Zimbabwe crisis exposes refugee hypocrisy
Australian politicians are falling over themselves to offer refugee status to wealthy, white plantation owners displaced from their properties in Zimbabwe by supporters of President Robert Mugabe.
On April 21, Prime Minister John Howard declared, "We are always ready to give a helping hand to people who face persecution in their own country, and the situation in Zimbabwe is despairing to say the least".
The leader of the Australian Democrats, Meg Lees, responded immediately, "I welcome the prime minister's openness to calls for Australia to offer safe haven to the Zimbabwean farmers".
On April 24, Western Australian premier Richard Court urged Canberra to welcome white Zimbabweans. He said that white farmers would "fit" well into Australia's agricultural industries and would be a "huge asset" to WA.
Immigration minister Philip Ruddock said on April 24 that the Australian government had contingency plans to offer refugee places to Zimbabwean farmers if the situation in the country deteriorated.
But the enthusiasm of Australia's capitalist politicians to welcome refugees from Zimbabwe does not extend to the hundreds of black farm workers who have been burned out of their homes by Mugabe's thugs, seen their meagre possessions destroyed or looted, been assaulted and had their lives threatened, and been forced to abandon their appallingly paid jobs.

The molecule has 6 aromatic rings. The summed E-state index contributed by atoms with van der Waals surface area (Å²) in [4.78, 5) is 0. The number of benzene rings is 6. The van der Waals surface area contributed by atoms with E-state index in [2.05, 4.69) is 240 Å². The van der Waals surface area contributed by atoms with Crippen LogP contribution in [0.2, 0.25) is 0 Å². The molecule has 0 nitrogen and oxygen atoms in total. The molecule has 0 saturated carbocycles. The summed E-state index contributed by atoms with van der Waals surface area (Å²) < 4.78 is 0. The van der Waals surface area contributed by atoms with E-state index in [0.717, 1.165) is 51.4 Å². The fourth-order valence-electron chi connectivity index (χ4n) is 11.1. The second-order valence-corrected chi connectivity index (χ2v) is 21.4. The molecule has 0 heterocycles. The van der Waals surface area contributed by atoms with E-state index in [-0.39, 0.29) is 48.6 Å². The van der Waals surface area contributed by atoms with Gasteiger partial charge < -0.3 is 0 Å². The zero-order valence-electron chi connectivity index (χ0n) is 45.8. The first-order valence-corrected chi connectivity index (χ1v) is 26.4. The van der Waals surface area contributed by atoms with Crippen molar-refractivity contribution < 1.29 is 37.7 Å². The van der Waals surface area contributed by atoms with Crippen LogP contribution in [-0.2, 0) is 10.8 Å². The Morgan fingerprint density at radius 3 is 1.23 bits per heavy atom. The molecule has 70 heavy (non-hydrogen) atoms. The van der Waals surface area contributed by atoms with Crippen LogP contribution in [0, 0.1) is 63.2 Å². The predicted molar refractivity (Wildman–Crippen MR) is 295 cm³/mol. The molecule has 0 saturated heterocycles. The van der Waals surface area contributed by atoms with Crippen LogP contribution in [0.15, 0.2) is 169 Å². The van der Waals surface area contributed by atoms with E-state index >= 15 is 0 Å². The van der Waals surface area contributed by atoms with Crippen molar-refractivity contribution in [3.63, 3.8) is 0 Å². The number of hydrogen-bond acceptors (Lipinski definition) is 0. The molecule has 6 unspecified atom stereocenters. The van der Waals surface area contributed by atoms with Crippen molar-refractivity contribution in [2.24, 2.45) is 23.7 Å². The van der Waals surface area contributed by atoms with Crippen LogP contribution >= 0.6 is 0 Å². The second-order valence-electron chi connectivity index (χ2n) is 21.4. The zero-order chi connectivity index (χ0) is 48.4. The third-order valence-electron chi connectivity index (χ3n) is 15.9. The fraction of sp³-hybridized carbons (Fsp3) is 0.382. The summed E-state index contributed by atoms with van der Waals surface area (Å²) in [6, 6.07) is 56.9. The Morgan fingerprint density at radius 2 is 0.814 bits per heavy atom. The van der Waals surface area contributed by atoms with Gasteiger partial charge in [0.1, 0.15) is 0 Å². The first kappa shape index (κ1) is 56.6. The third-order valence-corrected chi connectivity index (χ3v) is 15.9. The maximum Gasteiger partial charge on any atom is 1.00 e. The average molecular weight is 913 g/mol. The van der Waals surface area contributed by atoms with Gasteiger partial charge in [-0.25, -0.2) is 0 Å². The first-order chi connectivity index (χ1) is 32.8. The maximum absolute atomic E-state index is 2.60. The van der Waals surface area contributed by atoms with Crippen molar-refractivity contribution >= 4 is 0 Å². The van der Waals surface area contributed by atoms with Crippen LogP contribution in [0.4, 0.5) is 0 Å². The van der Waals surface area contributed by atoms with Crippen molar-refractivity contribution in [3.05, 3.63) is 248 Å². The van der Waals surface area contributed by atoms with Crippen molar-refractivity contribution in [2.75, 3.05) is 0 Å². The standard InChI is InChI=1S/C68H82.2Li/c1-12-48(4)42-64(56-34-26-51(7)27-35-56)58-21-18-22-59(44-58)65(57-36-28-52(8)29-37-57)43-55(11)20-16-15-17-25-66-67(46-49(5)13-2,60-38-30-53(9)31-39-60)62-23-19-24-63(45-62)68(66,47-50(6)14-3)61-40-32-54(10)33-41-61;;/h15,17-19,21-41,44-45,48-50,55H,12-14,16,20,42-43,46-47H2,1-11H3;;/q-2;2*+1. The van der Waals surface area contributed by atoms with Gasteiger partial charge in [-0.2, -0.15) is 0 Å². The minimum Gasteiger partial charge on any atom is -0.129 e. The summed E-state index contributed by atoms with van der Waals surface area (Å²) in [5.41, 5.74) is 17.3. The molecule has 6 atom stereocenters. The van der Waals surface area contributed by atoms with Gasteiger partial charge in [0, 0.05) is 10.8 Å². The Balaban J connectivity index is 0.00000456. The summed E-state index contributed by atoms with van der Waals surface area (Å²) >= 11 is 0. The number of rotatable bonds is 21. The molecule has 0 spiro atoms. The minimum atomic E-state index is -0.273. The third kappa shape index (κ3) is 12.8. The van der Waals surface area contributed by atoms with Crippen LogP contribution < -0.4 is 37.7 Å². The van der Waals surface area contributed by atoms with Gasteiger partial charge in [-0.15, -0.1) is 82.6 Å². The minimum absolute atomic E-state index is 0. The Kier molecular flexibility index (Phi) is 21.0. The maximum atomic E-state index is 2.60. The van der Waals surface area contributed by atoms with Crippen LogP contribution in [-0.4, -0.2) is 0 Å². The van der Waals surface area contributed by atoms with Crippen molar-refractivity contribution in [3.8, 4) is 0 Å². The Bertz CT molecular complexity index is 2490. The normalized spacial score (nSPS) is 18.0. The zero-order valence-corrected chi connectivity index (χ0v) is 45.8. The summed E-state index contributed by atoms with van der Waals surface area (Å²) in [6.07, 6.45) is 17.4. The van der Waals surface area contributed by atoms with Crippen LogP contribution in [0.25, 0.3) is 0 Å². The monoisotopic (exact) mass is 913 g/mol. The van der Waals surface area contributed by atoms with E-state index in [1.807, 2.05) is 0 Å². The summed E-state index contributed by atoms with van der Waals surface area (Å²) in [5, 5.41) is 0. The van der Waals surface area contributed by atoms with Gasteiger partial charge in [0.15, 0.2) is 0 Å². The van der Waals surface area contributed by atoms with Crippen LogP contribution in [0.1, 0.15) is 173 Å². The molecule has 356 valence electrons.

Statement after statement from mainstream politicians has studiously avoided any suggestion that poor black Zimbabwean workers should also be made welcome, let alone acknowledge that they are in far more urgent need of assistance. Meanwhile, wealthy white farmers are almost begged to come here.
The hypocrisy is stunning.
"We are always ready to give a helping hand to people who face persecution in their own country" — as long as they are rich or white, and preferably both.
Ruddock has even floated the idea that white Zimbabweans would not have to comply with the harsh "temporary safe haven" visa conditions that applied to those fleeing genocide in Kosova and East Timor. The latter were forcibly bundled onto jets and dumped back home at the earliest possible opportunity — jobless, with few possessions and forced to live amongst smoking ruins.
Similarly, the white Zimbabweans won't be forced to suffer the same treatment meted out to Iraqis fleeing Saddam Hussein's oppressive regime or Kurds seeking relief from Turkey's war, or Afghans fleeing the reactionary Taliban regime. All of these people are detained in remote outback detention camps and refused the right to apply for permanent refugee status.
Iraqis, Afghans, East Timorese, Kosovars and many other persecuted peoples, according to our capitalist politicians, obviously do not "fit" in and cannot be a "huge asset" to Australia. Could that be because they are not rich or white enough?
Who said the "white Australian policy" was a thing of the past?